The StrongARM comparator is utilized in many analog-to-digital converters (ADCs) because of its high power efficiency and rail-to-rail outputs. The performance of the comparator directly affects the speed, power, and accuracy of an ADC. However, the StrongARM comparator performance parameters such as delay, noise, and offset measured directly from silicon prototypes are rare in literature and often consist of small sample sets. In addition, existing techniques to measure the comparator require large chip areas, making it impractical to characterize a large number of comparators to obtain stochastic parameters such as offset and noise. This work presents novel circuit techniques to measure a large number of comparators (4,000) in a compact chip area to directly obtain silicon data including delay, noise, offset, and power. The proposed techniques also relax the requirement on the test instruments to measure the small time values. Four comparators with different transistor size ratios have been designed and measured to study the performance tradeoffs. In addition, this work presents a method utilizing supercomputing resources to simulate the large design space of the StrongARM comparator to observe the performance trends. Measurements are compared to simulations showing their accuracy and, for the first time, detailed study on the performance trends with different transistor size ratios.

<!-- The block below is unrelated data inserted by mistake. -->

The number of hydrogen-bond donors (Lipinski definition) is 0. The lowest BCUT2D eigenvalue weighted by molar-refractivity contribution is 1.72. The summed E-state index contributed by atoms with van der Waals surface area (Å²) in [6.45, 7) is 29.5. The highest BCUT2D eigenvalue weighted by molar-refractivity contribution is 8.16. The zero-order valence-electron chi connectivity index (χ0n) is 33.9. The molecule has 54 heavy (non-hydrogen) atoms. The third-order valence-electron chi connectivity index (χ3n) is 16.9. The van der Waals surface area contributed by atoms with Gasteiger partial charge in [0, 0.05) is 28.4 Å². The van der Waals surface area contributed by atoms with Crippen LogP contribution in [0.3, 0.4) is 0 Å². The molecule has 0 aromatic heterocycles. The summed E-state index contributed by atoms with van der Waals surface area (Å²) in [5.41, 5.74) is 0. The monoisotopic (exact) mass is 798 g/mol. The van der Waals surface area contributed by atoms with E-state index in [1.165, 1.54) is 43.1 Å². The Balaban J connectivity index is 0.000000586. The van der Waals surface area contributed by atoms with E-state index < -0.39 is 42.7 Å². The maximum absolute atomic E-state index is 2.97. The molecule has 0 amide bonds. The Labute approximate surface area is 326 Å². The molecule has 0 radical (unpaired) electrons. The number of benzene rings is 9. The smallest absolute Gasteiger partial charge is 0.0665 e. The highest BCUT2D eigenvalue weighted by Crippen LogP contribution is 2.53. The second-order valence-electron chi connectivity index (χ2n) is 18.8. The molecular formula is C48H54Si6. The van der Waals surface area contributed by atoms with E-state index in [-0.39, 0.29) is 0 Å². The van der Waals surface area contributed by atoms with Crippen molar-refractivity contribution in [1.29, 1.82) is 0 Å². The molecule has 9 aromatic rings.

College and Department
Electrical and Computer Engineering
BYU ScholarsArchive Citation
Whitehead, Nathan Robert, "Design and Measurement of StrongARM Comparators" (2019). Theses and Dissertations. 8715.
StrongARM, comparator, latch, input-referred noise, delay, energy, supercomputer cadence simulations